Lets move forward…

  1. Do you own an automobile?
    1. If so, how many do you own?
    2. What are the values of each vehicle?
    3. What are the years, makes and models of the vehicles that you own?
    4. Do you owe any money on any of these vehicles? If yes, how much do you owe?
    5. Are these cars currently insured?

 

About your vehicles: Our firm generally recommends heading on over to KBB to find the value of your vehicle. The website is www.kbb.com and you are looking for the “Used Car Value” of your vehicle. You will need to know the Year, Make, Model and sometimes Trim of your vehicle. Then the website will ask you the condition of the vehicle, you will then click the correct option in KBB and the website will give you the current value for your automobile.

  1. Do you have any cash values pertaining to any life insurance policies?
    1. If yes, what is the name of the company, face amount of policy, cash surrender value and beneficiaries (if any)?
  2. Do you have any winning lottery tickets?
  3. Are you going to be receiving any property, cash or anything else worth of value as a result of a divorce or separation proceeding?
  4. Have you owned any businesses in the past 6 years?
    1. If so, when did you own this business, and what happened to the assets of said business?

So, there you have it and hopefully you rest a little better tonight. If you are looking for what kinds of questions you will be asked at your 341 Meeting of Creditors you now have them. Of course these questions may be a little different specific to your own case, or state and some of these questions may change depending on how you answer them, and your trustee may have additional follow-up questions for you as well. As you can see though, when you’re heading in to your 341 Meeting of Creditors your trustee just wants to ensure that you have disclosed all of your assets and that what you are telling the court is true.   Just remember although an little old fashioned saying: Liars don’t make friends, they make enemies.  The federal government is not an enemy that we recommend making.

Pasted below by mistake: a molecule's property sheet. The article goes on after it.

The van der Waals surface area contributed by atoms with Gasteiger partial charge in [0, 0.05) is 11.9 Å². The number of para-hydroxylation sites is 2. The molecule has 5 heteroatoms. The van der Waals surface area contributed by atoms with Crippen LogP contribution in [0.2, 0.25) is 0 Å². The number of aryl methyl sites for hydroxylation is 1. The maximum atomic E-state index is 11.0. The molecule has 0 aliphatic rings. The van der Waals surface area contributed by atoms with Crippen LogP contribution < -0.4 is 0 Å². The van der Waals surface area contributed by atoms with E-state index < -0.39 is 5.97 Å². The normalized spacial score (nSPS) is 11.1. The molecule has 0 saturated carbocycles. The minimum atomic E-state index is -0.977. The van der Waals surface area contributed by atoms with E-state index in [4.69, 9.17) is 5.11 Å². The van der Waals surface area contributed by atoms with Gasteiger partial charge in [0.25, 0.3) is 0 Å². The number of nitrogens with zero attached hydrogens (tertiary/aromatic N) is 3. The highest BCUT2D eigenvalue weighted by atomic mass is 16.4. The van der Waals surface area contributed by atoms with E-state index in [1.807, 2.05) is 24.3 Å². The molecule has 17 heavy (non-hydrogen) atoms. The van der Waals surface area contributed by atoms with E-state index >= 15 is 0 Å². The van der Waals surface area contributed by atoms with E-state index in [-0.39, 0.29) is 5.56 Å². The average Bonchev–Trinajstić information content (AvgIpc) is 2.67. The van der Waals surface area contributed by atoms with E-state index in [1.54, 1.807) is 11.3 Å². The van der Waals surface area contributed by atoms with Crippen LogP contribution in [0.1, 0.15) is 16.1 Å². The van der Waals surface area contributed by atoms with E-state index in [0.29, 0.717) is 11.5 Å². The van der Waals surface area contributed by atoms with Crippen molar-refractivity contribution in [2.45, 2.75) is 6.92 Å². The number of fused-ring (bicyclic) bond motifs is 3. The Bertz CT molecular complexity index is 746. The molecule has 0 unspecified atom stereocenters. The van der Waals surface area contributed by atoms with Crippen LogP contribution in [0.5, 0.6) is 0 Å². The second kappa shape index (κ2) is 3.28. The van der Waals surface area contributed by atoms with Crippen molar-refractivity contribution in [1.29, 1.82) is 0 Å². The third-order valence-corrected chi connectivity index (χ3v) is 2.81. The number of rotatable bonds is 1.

Looking for more than just the basic questions that a bankruptcy Trustee will ask you, head on over to our popular blog that goes into much more detail about the 341 Meeting of Creditors rightfully called: “What is the 341 meeting of creditors & what should I expect?

Also, feel free to share this with your friends or family. We are happy to help those who may be apprehensive about filing bankruptcy. The Wesbrooks Law Firm is dedicated to ensuring that your bankruptcy goes as smooth as we can make it. If you have any further questions about filing bankruptcy schedule your free no hassle consultation with one of our attorneys today by calling (602) 262-4357 or fill out the form to the right of this article on the questions you may be asked at your Bankruptcy 341 Meeting of Creditors.

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The Wesbrooks Law Firm, PLLC has a broad service area with locations in both Arizona & Texas. Our Attorneys serve Phoenix, Scottsdale, Mesa, Peoria, Tempe, Chandler, Avondale, Glendale, Prescott, Paradise Valley, Tucson, Flagstaff, Maricopa County, Yavapai County, Coconino County and Pima County. Please visit our website concerning our services we offer in Austin, Texas. Disclaimer: The information provided on www.wesbrookslaw.com is not legal advice. No attorney-client or confidential relationship is or should be formed by the use of this website. IRS Circular 230 Notice: To the extent that this website concerns tax matters, it is not intended to be used and cannot be used by a taxpayer for the purpose of avoiding penalties that may be imposed by law.